Power

The power production of a gas turbine is greatly affected by weather conditions. Generally, the colder the inlet temperatures, the more power can be produced. It is for this reason that many gas turbine manufacturers install air cooling systems before the compressor. Hot weather, which prevents the coolers from lowering the air temperature sufficiently for the given application reduces the power output of the gas turbine. Because cold air is denser than hot air, the colder the air, the higher the mass flow rate of air is through the turbine, producing more power.

When the weather is warmer, less steam is produced by a plant that is using its exhaust heat to produce steam to drive a steam turbine. At first glance it might seem that less steam is produced because of the lower exhaust temperatures, but it is actually because there is less hot exhaust gas flowing out the exhaust because the warmer inlet temperatures of the gases have lower density.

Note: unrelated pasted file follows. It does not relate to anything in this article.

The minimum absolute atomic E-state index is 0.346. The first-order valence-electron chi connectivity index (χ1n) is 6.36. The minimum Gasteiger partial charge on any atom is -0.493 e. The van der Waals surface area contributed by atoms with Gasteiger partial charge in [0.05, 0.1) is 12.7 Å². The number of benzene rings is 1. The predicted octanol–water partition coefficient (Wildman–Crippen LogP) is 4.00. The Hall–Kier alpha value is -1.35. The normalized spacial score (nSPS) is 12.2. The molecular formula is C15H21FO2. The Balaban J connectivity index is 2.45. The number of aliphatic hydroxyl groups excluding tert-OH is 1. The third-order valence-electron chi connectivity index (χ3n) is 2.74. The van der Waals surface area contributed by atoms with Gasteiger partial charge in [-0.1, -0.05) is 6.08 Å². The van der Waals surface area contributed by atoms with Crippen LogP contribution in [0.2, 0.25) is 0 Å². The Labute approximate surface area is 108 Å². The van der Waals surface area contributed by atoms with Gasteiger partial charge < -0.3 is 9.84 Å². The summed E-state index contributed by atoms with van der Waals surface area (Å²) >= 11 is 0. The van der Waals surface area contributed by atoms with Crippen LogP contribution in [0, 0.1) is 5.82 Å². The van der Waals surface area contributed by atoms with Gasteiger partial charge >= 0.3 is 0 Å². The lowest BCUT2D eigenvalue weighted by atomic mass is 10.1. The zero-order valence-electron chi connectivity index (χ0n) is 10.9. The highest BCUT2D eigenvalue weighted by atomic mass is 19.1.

Fuel

Gas power plants can be powered by several different types of fuels, but natural gas is the most suitable. This is because it is the least expensive and causes the least pollution. If natural gas is too expensive or not readily available, gas power plants can operate using most liquid fuels. For example, No. 2 fuel oil, also known as heating oil, is a common substitute for natural gas. No. 2 fuel oil is a petroleum derivative very similar to diesel fuel. It is used to fuel furnaces, boilers, and gas turbines. Biogas, which is created when organic matter decomposes in the absence of oxygen, is also used to fuel gas turbine power plants. Biogas can be generated at landfill sites and sewage plants, or by decaying agricultural waste. The gas is collected and used in the combustion chamber in place of natural gas.